Vancouver, British Columbia

Hyatt Regency Vancouver

Thursday, May 30, 2019, 9:00 am - 4:00 pm Hotel information
 
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Working-age Canadians are likely to spend most of their waking hours in the workplace, which means that managers, union representatives, and co-workers are likely to be among the first people to observe changes in behaviour that may indicate that someone is developing a mental health problem.

Unfortunately, many people are uncomfortable approaching a co-worker or employee who appears mentally unwell, which may result not only in further deterioration for the employee in question, but also in legal liability for employers and costly, time-consuming litigation.

This one-day skills training session will equip managers, supervisors, and union representatives with the knowledge and skills necessary to promote mental well-being in the workplace, support employees who are mentally unwell, and fulfil their legal obligation to accommodate employees experiencing poor mental health.

You should attend this session if you want to:

  • Understand the medical/psychological concepts of mental health, mental illness, and psychological health and safety, as well as the legal concept of mental disability.
  • Identify ways in which both individuals and organizations can contribute to a psychologically safe and healthy workplace.
  • Approach employees about their mental health in a helpful, non-threatening way and have a useful conversation.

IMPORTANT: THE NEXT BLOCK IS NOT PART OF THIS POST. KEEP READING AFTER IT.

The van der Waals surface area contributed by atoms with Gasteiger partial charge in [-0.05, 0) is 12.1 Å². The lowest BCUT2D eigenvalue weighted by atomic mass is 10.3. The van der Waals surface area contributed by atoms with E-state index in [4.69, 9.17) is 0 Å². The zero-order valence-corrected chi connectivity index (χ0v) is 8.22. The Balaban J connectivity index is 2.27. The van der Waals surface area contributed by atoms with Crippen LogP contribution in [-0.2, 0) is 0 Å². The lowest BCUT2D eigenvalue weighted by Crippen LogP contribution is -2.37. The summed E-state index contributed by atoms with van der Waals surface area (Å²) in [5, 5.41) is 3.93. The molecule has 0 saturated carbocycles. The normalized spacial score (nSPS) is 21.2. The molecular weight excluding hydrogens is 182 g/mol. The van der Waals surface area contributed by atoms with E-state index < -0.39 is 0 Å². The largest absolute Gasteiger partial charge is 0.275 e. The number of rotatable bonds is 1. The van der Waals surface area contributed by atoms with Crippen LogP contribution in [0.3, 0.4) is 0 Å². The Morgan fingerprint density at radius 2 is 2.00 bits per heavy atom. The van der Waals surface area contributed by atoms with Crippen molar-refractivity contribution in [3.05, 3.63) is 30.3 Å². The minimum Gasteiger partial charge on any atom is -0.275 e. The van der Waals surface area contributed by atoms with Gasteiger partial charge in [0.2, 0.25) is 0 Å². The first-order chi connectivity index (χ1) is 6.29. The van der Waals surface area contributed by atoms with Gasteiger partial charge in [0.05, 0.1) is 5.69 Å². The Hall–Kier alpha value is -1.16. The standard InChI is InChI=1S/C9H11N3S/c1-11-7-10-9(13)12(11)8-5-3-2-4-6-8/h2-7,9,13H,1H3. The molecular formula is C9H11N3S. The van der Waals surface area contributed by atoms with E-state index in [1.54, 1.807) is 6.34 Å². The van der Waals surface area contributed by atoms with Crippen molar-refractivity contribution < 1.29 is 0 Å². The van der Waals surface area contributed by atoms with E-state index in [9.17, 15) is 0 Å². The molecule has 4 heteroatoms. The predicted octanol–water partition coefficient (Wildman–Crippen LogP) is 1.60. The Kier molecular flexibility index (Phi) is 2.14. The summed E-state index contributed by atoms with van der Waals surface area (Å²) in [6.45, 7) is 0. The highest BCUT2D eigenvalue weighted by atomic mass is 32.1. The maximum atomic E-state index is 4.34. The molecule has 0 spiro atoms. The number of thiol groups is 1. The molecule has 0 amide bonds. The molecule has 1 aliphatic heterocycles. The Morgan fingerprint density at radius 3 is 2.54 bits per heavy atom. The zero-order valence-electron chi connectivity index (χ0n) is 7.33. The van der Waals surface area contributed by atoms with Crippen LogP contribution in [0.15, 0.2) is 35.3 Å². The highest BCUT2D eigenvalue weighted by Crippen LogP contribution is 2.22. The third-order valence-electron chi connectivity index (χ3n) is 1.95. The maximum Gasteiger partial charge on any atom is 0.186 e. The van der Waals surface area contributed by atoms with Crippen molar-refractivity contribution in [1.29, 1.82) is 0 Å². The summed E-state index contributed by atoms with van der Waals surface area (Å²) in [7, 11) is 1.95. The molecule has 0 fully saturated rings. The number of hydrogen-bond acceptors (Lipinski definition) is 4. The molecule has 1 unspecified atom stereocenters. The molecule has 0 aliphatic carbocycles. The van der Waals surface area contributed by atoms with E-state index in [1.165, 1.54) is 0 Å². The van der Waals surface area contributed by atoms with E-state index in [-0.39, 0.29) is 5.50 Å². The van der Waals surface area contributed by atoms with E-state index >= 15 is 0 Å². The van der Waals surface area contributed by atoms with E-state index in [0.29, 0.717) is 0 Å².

• Help distressed employees to stay at work in a safe and productive manner.
  • Develop effective, legally-compliant accommodation and return-to-work plans.

Speakers


Dan Bilsker

Psychologist and Co‑founder
Vancouver Psych Health and Safety Inc.
Merv Gilbert

Psychologist and Co‑founder
Vancouver Psych Health and Safety Inc.
Lindsay Lyster

Union Counsel
Moore Edgar Lyster
Stephanie Vellins

Employer Counsel
Harris & Company


Schedule


Please Note: This schedule is a draft only and is subject to change.

9:00 a.m. – 9:15 a.m.

 INTRODUCTION 


The session leaders will review the agenda and goals for the day.

9:15 a.m. – 10:30 a.m.

 PART 1:  Introduction to Psychological Health and Mental Illness


Topics to be discussed include:

  • What is psychological health and safety? How is it related to occupational health and safety?
  • Why does this matter in the workplace?
  • Where is the dividing line between temporary distress and mental illness? What mental health conditions are most commonly encountered in the workplace?
  • How does the stigma attached to mental health conditions affect the workplace?
  • What is the relationship between the workplace and mental health? What workplace psychosocial factors impact employee psychological health and safety?
  • What is the National Standard of Canada for Psychological Health and Safety in the Workplace?
  • What is a psychologically healthy and safe work culture? What is the responsibility of the employer? What is the responsibility of the worker?

10:30 a.m. – 10:45 a.m.

MORNING BREAK


10:45 a.m. – 12:00 p.m.

 PART 2:  The Legal Concept of Disability and the Duty to Inquire


  • What is the relationship between the psychological or medical concept of illness or disorder and the legal concept of disability? Must someone have a diagnosis of a recognized mental disorder in order to be considered a person with a disability attracting the protection of human rights legislation?
  • When do employers or union representatives have a duty to ask an employee if she or he requires accommodation because of a mental disability? When will a union need to inquire into an employee's mental health in order to meet its duty of fair representation?
  • How might a mental illness interfere with an employee's ability to fully meet his or her obligations in the accommodation process?